The Letters of Horace Walpole, Earl of Orford — Volume 3 eBook

This eBook from the Gutenberg Project consists of approximately 1,055 pages of information about The Letters of Horace Walpole, Earl of Orford — Volume 3.
was a comely figure.  My Lady Cowper refused, but was forced to walk with Lady Macclesfield.  Lady Falmouth was not there on which George Selwyn said, “that those peeresses who were most used to walk, did not.”  I carried my Lady Townshend, Lady Hertford, Lady Anne Connolly, my Lady Hervey, and Mrs. Clive, to my deputy’s house at the gate of Westminster-hall.  My Lady Townshend said she should be very glad to see a coronation, as she never had seen one.  “Why,” said I, “Madam, you walked at the last?” “Yes, child,” said she, “but I saw nothing of it:  I only looked to see who looked at me.”  The Duchess of Queensbury walked! her affectation that day was to do nothing preposterous.  The Queen has been at the Opera, and says she will go once a week.  This is a fresh disaster to our box, where we have lived so harmoniously for three years.  We can get no alternative but that over Miss Chudleigh’s; and Lord Strafford and Lady Mary Coke will not subscribe, unless we can.  The Duke of Devonshire and I are negotiating with all our -art to keep our party together.  The crowds at the Opera and play when the King and Queen go, are a little greater than what I remember.  The late royalties went to the Haymarket, when it was the fashion to frequent the other opera in Lincoln’s-inn-fields.  Lord Chesterfield one night came into the latter, and was asked, if he had been at the other house?  “Yes,” said he, “but there was nobody but the King and Queen; and as I thought they might be talking business, I came away.”

Thank you for your journals:  the best route you can send me in would be of your Journey homewards.  Adieu!

P. S. If you ever hear from, or write to, such a person as Lady Ailesbury, pray tell her she is worse to me in point of correspondence than ever you said I was to you, and that she sends me every thing but letters!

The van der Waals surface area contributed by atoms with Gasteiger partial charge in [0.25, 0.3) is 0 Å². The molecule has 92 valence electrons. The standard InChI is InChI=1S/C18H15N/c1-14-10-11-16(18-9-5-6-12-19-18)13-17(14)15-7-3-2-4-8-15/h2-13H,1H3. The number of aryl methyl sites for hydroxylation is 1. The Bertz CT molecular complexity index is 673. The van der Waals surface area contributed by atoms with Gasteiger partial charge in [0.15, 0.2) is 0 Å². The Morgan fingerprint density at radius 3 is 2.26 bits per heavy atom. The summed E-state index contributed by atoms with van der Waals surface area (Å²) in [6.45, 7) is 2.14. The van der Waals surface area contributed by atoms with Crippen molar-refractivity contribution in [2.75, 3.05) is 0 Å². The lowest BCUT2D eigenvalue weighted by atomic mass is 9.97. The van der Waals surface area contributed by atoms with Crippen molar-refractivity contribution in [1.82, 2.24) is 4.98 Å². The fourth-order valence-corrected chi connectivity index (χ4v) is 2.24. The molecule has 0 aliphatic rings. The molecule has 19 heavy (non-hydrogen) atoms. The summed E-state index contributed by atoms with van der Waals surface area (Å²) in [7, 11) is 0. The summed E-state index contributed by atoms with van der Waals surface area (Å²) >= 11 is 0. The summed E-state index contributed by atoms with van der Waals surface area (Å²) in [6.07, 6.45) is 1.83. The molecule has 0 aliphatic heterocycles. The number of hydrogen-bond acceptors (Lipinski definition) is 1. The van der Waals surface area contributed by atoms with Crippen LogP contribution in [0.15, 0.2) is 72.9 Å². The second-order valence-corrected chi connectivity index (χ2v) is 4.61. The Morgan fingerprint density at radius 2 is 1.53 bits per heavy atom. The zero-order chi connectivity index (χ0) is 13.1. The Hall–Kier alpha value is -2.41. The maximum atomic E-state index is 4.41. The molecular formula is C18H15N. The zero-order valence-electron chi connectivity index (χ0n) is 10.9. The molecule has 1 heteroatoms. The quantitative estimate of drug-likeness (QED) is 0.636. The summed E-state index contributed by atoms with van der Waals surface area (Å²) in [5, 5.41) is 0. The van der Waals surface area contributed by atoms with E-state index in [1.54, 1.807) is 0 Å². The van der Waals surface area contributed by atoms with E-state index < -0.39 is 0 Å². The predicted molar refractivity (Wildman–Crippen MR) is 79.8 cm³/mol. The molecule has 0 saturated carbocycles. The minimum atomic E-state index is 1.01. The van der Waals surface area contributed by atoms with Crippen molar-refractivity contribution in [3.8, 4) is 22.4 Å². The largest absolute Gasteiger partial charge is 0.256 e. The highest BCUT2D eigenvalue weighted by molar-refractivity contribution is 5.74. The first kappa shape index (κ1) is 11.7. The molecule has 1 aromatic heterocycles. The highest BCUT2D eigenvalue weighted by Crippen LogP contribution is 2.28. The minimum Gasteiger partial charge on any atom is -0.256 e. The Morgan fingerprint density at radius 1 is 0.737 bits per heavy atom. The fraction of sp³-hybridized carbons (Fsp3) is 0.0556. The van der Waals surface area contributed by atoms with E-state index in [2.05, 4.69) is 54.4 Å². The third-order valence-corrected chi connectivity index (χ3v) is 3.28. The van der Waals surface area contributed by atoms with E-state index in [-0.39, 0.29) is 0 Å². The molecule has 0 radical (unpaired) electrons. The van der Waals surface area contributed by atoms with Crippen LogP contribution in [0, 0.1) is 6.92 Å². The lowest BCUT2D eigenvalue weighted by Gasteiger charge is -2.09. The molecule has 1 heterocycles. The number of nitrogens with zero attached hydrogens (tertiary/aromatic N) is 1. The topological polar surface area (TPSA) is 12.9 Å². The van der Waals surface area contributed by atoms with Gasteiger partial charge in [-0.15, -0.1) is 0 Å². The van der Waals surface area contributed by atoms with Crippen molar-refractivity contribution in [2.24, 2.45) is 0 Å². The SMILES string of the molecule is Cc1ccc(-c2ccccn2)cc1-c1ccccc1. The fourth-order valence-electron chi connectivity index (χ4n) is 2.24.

(185) Mr. Pitt, then secretary of state.

(186) The English ambassador at the court of Madrid.

Letter 94 To The Countess Of Ailesbury.  Strawberry Hill, Sept. 27, 1761. (page 149)

You are a mean mercenary woman.  If you did not want histories of weddings and coronations, and had not jobs to be executed about muslins, and a bit of china, and counterband goods, one should never hear of you.  When you don’t want a body, you can frisk about with greffiers and burgomasters. and be as merry in a dyke as my lady frog herself.  The moment your curiosity is agog, or your cambric seized, you recollect a good cousin in England, and, as folks said two hundred years ago, begin to write “upon the knees of your heart.”  Well!  I am a sweet-tempered creature, I forgive you.  I have already writ to a little friend in the customhouse, and will try what can be done; however, by Mr. Amyand’s report to the Duchess of Richmond, I fear your case is desperate.  For the genealogies, I have turned over all my books to no purpose; I can

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The Letters of Horace Walpole, Earl of Orford — Volume 3 from Project Gutenberg. Public domain.
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